A. It is really important to be prepared physically but also mentally for an extreme challenge. It might sound exciting and fabulous, but the reality of running in -40 degrees is not for the faint hearted, or so I am led to believe. With my experience of running in the opposite extremes of +40 degrees, I have learnt that you need to be as fit as you can be physically so that you are not causing yourself stress with that. Then, you can focus on listening intently to your body’s vital clues and managing your mind, so that you can not only complete the challenge in one piece, but enjoy it fully and not suffer as much. I will be training intensively to be fully prepared to run the distance strongly and ‘enjoy’ getting out of my bed in the freezing temperatures over winter in the dark to ensure I am fully acclimatised. This will be the first winter I am hoping for as much snow as possible for my training. Normally I’d avoid the snow and opt for the treadmill on those occasions, but not this winter – bring it on! 

Q. The heady concoction of mercury-solidifying temperatures and high-intensity aerobic output, places a huge strain on the body. To combat this, you’ll have to be smashing the calories. Have you got a nutrition plan lined up? Or is just cram in whatever’s going?

A. Well I do love my food so fuelling up before the event will not be a problem for me and I will focus on the weeks leading up to the event to be eating healthily and look to increase my carbohydrate intake in the week prior. Any excuse to eat carbs is enough for me to indulge, but I will try and shy away from just cramming in whatever is going. I know when I get out there and have to push my body, any poor fuel will cause me unnecessary suffering. During the run, I plan on sticking with gels, which I will keep in my sports bra next to my body to prevent them from freezing. I imagine running at those temperatures, there is not going to be much I can carry with me that won’t freeze. I’ll energise with them and I can guarantee that I will be really looking forward to a delicious hot meal afterwards, and will not be worrying about the nutritional value of that!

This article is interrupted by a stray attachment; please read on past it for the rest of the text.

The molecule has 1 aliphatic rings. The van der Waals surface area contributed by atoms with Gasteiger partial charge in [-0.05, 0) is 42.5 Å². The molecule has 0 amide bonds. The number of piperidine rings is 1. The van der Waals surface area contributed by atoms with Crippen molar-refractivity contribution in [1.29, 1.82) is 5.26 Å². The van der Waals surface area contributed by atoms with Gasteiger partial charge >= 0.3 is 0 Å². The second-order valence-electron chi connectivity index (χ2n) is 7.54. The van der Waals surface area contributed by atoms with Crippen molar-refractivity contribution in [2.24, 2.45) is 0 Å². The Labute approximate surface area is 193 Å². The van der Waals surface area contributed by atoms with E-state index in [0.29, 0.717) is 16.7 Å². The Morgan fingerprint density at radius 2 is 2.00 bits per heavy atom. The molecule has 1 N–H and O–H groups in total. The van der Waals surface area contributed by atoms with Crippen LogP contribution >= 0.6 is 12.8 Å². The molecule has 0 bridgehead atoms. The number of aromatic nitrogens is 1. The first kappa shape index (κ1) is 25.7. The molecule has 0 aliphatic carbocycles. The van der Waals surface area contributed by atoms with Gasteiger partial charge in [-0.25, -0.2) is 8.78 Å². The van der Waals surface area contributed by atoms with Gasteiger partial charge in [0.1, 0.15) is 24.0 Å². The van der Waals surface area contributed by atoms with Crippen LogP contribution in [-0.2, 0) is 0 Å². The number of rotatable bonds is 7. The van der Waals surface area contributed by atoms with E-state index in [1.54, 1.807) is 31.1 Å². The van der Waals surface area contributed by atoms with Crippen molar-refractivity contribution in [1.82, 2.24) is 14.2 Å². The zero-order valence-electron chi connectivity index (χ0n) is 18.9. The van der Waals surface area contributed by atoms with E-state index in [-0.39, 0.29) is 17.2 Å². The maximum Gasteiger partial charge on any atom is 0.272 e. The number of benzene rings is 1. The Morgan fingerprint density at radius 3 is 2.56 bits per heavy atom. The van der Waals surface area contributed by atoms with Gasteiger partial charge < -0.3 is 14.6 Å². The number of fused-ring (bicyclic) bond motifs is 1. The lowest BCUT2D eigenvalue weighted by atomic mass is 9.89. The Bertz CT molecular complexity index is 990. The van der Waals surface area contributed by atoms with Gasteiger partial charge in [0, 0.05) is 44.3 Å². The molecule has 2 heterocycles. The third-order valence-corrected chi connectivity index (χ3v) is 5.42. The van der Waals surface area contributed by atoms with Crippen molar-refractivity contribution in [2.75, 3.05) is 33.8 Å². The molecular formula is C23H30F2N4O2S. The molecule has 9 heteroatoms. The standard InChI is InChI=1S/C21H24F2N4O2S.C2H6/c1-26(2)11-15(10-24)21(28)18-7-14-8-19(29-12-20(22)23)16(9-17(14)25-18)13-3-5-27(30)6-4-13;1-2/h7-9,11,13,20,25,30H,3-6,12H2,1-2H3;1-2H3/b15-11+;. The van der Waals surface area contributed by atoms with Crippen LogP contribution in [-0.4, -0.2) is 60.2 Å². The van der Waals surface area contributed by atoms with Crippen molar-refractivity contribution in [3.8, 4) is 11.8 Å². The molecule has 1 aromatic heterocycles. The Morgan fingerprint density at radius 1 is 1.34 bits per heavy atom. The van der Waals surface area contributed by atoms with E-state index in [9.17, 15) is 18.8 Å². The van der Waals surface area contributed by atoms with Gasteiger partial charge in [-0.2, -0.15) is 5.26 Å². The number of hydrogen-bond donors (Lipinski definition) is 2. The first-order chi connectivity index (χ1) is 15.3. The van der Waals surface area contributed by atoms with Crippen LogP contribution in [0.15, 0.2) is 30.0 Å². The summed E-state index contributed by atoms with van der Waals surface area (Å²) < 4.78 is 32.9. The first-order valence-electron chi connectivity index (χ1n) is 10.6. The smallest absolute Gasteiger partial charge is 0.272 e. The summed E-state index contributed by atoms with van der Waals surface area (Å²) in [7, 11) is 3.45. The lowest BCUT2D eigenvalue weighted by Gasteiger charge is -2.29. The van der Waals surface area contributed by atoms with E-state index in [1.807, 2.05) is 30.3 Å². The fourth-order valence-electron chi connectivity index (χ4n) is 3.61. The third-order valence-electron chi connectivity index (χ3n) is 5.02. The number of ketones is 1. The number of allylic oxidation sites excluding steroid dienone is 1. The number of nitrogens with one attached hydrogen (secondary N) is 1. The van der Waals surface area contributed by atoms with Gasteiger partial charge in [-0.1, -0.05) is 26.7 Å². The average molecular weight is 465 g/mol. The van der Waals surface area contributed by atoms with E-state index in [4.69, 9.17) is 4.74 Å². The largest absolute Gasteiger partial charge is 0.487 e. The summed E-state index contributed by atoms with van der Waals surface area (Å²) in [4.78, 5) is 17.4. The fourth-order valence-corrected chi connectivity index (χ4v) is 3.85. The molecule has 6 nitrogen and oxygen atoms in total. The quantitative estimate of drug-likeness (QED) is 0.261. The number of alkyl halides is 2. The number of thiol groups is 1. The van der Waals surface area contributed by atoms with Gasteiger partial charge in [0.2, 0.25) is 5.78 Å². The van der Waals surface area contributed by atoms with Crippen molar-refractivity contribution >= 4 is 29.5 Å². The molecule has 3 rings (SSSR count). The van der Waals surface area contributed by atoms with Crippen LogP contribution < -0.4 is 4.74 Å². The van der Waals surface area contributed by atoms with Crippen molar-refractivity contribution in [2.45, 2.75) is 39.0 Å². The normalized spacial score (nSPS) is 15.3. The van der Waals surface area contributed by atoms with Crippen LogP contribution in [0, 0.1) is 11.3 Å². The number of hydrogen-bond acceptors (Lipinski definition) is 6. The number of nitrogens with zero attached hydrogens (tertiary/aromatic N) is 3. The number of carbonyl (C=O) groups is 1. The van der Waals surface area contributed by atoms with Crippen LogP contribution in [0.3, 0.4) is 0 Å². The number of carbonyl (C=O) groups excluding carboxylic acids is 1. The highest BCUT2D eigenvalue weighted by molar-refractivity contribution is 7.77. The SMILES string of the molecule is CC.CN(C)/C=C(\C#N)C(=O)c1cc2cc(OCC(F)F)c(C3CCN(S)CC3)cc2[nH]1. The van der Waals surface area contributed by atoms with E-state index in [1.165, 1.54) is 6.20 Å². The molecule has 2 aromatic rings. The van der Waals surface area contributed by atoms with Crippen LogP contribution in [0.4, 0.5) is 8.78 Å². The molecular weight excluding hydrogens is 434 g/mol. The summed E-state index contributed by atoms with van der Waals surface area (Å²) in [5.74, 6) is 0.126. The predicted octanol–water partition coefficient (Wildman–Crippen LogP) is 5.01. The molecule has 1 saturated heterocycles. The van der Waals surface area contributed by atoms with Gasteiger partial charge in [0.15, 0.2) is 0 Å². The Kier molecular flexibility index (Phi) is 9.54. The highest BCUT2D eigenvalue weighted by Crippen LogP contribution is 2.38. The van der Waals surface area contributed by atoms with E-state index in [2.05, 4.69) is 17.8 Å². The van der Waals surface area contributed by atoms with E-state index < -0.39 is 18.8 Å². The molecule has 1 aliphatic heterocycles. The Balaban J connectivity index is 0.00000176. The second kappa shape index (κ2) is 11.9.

Q. What sort of gear will you be using? Any specialist items to keep you as snug as a bug in a rug?

A. I will be looking to layer up with easily removable layers. I know I always start out cold, but you have to dress for the 2nd or 3rd mile not the 1st and still be prepared for the 20th mile, where speed might decrease and you get cold again. I am proudly sponsored by X-Bionic so will be looking to wear a full length body cover from them, including specialist winter socks and a balaclava to keep all the extremities covered so there is no chance of frost bite. I suffer from Raynaud’s, so running in the cold is not ideal for me. Gloves are of the utmost importance. I am still deciding what to go for, but eying up the Montane Prism mitt or the Extreme glove. This is really worrying me as I have had my hands seize up so badly after only an hour or two out in Scottish winter conditions, that I have been unable to feed myself or even open my door to get inside. I got caught in a snowstorm in the Lake District and had to sit in a warm cafe for half an hour before I could physically press the button on my key to open my car door. That was pretty scary! I’ll be using normal trail shoes but with the Kahtoola microspikes over the top. I’ll be sure to have plenty of kit to throw on me when I’m done. I find running in the cold really affects my internal body temperature and I can take some time to warm up properly, so layers upon layers to throw on afterwards.

Q. We read somewhere that David Scott is organising some extreme wild golf when you’re out there! Had you heard of this and if so, what exactly constitutes ‘wild golf’ in Mongolia?

A. Well it’s going to be pretty wild if I’m playing! Me and golf sticks don’t have a great history so my swing will be pretty wild. Yes, it’s one of the adventures David has planned to get us immersed in the local culture and acclimatising to the conditions. Holes will be cut in the ice and we will all compete for the coveted title of Wild Golf Champion, there’s not many people that can claim that. 

Q. Finally, what charities are you supporting for the Genghis Khan Ice Marathon?

A. We are supporting two fantastic charities, SAMH (Scottish Association for Mental Health) and RDA (Riding for the Disabled Association) more details and gratefully received donations  can be found here.

Cheers Lucja and best of luck to you and the team!

"It is really important to be prepared physically but also mentally for an extreme challenge. It might sound exciting and fabulous, but the reality of running in -40 degrees is not for the faint hearted"